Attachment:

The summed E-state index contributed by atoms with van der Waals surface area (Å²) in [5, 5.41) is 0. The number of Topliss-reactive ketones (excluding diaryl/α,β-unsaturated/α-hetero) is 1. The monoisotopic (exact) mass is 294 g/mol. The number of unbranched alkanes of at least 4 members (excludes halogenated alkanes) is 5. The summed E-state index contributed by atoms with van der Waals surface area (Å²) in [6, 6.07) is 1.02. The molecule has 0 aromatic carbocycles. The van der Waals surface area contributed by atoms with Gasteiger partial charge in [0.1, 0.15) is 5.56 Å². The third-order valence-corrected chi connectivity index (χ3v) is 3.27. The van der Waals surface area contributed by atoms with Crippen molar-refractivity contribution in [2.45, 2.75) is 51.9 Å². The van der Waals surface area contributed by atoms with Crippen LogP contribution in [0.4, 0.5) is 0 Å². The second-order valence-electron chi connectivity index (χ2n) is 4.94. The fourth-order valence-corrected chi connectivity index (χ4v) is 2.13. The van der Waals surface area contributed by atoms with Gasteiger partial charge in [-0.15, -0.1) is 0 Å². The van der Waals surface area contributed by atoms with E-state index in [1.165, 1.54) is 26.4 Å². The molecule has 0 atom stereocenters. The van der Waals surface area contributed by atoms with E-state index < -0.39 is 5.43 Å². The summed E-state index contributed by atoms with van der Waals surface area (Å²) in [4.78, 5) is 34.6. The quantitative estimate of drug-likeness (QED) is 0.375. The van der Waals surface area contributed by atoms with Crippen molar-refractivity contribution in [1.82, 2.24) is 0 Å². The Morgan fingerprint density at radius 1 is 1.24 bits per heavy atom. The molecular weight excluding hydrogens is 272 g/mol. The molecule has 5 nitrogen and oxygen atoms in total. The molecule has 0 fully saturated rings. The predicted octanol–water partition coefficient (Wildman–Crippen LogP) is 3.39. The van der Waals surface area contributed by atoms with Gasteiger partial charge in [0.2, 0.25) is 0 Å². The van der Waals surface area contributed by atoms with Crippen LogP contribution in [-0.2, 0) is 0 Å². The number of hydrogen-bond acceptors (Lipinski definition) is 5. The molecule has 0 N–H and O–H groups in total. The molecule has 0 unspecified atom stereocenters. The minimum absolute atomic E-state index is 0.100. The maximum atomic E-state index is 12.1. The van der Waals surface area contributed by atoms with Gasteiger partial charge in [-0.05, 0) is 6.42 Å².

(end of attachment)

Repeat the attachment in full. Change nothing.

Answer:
The summed E-state index contributed by atoms with van der Waals surface area (Å²) in [5, 5.41) is 0. The number of Topliss-reactive ketones (excluding diaryl/α,β-unsaturated/α-hetero) is 1. The monoisotopic (exact) mass is 294 g/mol. The number of unbranched alkanes of at least 4 members (excludes halogenated alkanes) is 5. The summed E-state index contributed by atoms with van der Waals surface area (Å²) in [6, 6.07) is 1.02. The molecule has 0 aromatic carbocycles. The van der Waals surface area contributed by atoms with Gasteiger partial charge in [0.1, 0.15) is 5.56 Å². The third-order valence-corrected chi connectivity index (χ3v) is 3.27. The van der Waals surface area contributed by atoms with Crippen molar-refractivity contribution in [2.45, 2.75) is 51.9 Å². The van der Waals surface area contributed by atoms with Crippen LogP contribution in [0.4, 0.5) is 0 Å². The second-order valence-electron chi connectivity index (χ2n) is 4.94. The fourth-order valence-corrected chi connectivity index (χ4v) is 2.13. The van der Waals surface area contributed by atoms with Gasteiger partial charge in [-0.15, -0.1) is 0 Å². The van der Waals surface area contributed by atoms with E-state index in [1.165, 1.54) is 26.4 Å². The molecule has 0 atom stereocenters. The van der Waals surface area contributed by atoms with E-state index < -0.39 is 5.43 Å². The summed E-state index contributed by atoms with van der Waals surface area (Å²) in [4.78, 5) is 34.6. The quantitative estimate of drug-likeness (QED) is 0.375. The van der Waals surface area contributed by atoms with Crippen molar-refractivity contribution in [1.82, 2.24) is 0 Å². The Morgan fingerprint density at radius 1 is 1.24 bits per heavy atom. The molecular weight excluding hydrogens is 272 g/mol. The molecule has 5 nitrogen and oxygen atoms in total. The molecule has 0 fully saturated rings. The predicted octanol–water partition coefficient (Wildman–Crippen LogP) is 3.39. The van der Waals surface area contributed by atoms with Gasteiger partial charge in [0.2, 0.25) is 0 Å². The van der Waals surface area contributed by atoms with Crippen LogP contribution in [-0.2, 0) is 0 Å². The number of hydrogen-bond acceptors (Lipinski definition) is 5. The molecule has 0 N–H and O–H groups in total. The molecule has 0 unspecified atom stereocenters. The minimum absolute atomic E-state index is 0.100. The maximum atomic E-state index is 12.1. The van der Waals surface area contributed by atoms with Gasteiger partial charge in [-0.05, 0) is 6.42 Å².